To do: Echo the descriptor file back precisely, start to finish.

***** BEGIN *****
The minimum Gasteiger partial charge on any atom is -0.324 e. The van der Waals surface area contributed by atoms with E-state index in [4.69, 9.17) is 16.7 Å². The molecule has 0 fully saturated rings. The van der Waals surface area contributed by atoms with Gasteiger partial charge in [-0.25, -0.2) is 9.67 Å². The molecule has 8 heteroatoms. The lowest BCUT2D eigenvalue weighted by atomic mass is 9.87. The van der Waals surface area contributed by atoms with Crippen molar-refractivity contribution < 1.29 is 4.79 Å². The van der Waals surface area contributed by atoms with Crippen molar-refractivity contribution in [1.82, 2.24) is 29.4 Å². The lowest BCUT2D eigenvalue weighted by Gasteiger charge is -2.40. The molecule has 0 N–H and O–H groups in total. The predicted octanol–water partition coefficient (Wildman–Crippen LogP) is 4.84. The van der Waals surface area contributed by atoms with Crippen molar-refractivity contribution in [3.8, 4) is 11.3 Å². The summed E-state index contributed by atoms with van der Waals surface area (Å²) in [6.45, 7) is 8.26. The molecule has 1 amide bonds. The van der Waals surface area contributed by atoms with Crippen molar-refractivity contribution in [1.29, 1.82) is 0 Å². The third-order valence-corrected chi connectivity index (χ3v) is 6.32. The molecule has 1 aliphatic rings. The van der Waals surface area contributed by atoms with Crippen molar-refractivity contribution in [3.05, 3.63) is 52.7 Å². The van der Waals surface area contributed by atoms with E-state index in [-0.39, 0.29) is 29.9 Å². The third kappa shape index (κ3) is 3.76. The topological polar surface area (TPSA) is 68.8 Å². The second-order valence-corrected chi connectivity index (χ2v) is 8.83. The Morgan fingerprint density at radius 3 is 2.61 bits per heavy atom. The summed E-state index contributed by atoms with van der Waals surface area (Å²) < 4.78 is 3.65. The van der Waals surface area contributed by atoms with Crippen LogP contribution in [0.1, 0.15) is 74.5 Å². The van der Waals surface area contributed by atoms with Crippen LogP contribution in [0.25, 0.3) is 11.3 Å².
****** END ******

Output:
The minimum Gasteiger partial charge on any atom is -0.324 e. The van der Waals surface area contributed by atoms with E-state index in [4.69, 9.17) is 16.7 Å². The molecule has 0 fully saturated rings. The van der Waals surface area contributed by atoms with Gasteiger partial charge in [-0.25, -0.2) is 9.67 Å². The molecule has 8 heteroatoms. The lowest BCUT2D eigenvalue weighted by atomic mass is 9.87. The van der Waals surface area contributed by atoms with Crippen molar-refractivity contribution < 1.29 is 4.79 Å². The van der Waals surface area contributed by atoms with Crippen molar-refractivity contribution in [1.82, 2.24) is 29.4 Å². The lowest BCUT2D eigenvalue weighted by Gasteiger charge is -2.40. The molecule has 0 N–H and O–H groups in total. The predicted octanol–water partition coefficient (Wildman–Crippen LogP) is 4.84. The van der Waals surface area contributed by atoms with Crippen molar-refractivity contribution in [3.8, 4) is 11.3 Å². The summed E-state index contributed by atoms with van der Waals surface area (Å²) in [6.45, 7) is 8.26. The molecule has 1 amide bonds. The van der Waals surface area contributed by atoms with Crippen molar-refractivity contribution in [1.29, 1.82) is 0 Å². The third-order valence-corrected chi connectivity index (χ3v) is 6.32. The molecule has 1 aliphatic rings. The van der Waals surface area contributed by atoms with Crippen molar-refractivity contribution in [3.05, 3.63) is 52.7 Å². The van der Waals surface area contributed by atoms with E-state index in [-0.39, 0.29) is 29.9 Å². The third kappa shape index (κ3) is 3.76. The topological polar surface area (TPSA) is 68.8 Å². The second-order valence-corrected chi connectivity index (χ2v) is 8.83. The Morgan fingerprint density at radius 3 is 2.61 bits per heavy atom. The summed E-state index contributed by atoms with van der Waals surface area (Å²) < 4.78 is 3.65. The van der Waals surface area contributed by atoms with Crippen LogP contribution in [0.1, 0.15) is 74.5 Å². The van der Waals surface area contributed by atoms with Crippen LogP contribution in [0.25, 0.3) is 11.3 Å².